How to be a Domestic Goddess : Baking and the Art of Comfort Cooking, Paperback

How to be a Domestic Goddess : Baking and the Art of Comfort Cooking Paperback

5 out of 5 (4 ratings)


How to be a Domestic Goddess is not about being a goddess, but about feeling like one.

What this deliciously reassuring and mouthwatering cookbook shows is that it's not hard to bake a tray of muffins, or a sponge layer cake - but the rewards are high.

Here is the book that feeds our fantasies, understands our anxieties and puts cakes, pies, pastries, preserves, puddings, bread and biscuits back into our own kitchens.

With a writer's flair and a cook's passion, Nigella brings you everything from brownies to bagels, from gooseberry-cream crumble to double apple pie, from pizza to pistachio macaroons, from festive bake to Barbie cake.


  • Format: Paperback
  • Pages: 384 pages, over 90 colour illustrations
  • Publisher: Vintage Publishing
  • Publication Date:
  • Category: Cakes, baking, icing & sugarcraft
  • ISBN: 9780701171087



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Showing 1 - 4 of 4 reviews.

Review by

I am obsessed with this book, no other baking recipes seem quite right if there's an alternative in here. The brownies are wonderful and I've been banned from using anything other than a Nigella recipe to make them. I love to read it too, it's comfort reading, as well as comfort cooking.Nigella doesn't make you feel inadequate for not being perfect, which with my cooking attention span is a good thing. Also she's not ridiculously pefectionist about ingredients, but encourages experimentation, which I love.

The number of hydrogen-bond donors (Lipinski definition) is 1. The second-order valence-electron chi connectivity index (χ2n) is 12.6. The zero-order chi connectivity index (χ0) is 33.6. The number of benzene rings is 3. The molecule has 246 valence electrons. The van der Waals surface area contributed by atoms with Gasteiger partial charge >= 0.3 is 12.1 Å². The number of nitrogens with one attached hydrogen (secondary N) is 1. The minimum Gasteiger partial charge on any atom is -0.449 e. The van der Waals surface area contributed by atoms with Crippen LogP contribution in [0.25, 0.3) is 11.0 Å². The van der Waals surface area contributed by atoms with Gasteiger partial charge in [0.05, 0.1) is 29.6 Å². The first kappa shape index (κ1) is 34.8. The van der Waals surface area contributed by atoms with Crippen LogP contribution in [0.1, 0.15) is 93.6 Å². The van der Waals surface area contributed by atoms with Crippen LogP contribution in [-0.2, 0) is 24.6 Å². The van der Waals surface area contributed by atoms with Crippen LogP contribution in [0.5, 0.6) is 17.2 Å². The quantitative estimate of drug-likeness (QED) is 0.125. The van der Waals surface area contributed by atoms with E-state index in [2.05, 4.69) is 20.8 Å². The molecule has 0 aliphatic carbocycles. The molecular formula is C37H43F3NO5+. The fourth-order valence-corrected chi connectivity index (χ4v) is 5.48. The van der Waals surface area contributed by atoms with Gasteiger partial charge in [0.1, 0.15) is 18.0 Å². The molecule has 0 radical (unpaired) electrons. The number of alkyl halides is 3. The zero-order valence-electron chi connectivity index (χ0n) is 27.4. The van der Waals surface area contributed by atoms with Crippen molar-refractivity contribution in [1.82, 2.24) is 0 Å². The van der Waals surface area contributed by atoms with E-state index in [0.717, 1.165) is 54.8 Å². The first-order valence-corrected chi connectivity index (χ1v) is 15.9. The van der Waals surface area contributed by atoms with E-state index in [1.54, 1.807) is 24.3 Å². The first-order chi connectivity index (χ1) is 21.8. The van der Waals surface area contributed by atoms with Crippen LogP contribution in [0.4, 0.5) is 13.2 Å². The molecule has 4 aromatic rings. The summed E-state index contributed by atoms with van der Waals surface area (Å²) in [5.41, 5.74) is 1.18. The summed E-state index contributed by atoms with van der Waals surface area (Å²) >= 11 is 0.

Review by

Comfort food from the oven everything from fairy cakes to steak and kidney pudding

Review by

The sweet recipes are wonderful, the pictures gorgeous and Nigella's style of writing is adorable; the recipes are really well explained, too. However, I tried two of the bread recipes and had to seriously alter the baking temperatures and times. Well, I'll stick to the sweet recipes:-)

Review by

I'm sorry this is going to sound like a gushing fangirl, but I love this book so much. Even though I'd cooked before (my mum is a cookery teacher I was hardly going to get away with not cooking), it is Nigella's How to be a Domestic Goddess that made me love it. Prior to this book the only cookery books I owned were those that my mother had foisted on me fearing that I might starve if she didn't, and were a bit on the dull side (my excuse for living on sandwiches for 3 years). Then I found myself staring daily at this as it was sat on a shelf, on offer in the bookshop I worked in. Initially it was the cover picture that tempted me into purchase, but once I'd got it home I found myself reading it as I would a novel, something I'd never done previously with a cookery book. Lacking in an actual oven where I lived it took six months before I could actually try it out, but it was worth the wait. Her conversational style may not be everyone's taste, but all my previous books had the aura of a dicatorial school ma'am. I've found all the recipes easy to follow, and have had success with almost everything I've tried. My only failure was a courgette cake which was because I lacked the correct size pan and it ended up burnt on the outside and soup like in the middle. The size of tins would probably be my only criticism, I had to search high and low for some of the tin sizes, and lacking as I am in Nigella's budget I've had to restrict myself to only a few.However, overall I adore this book,and it opened the floodgates for my ever growing cookery book collection.

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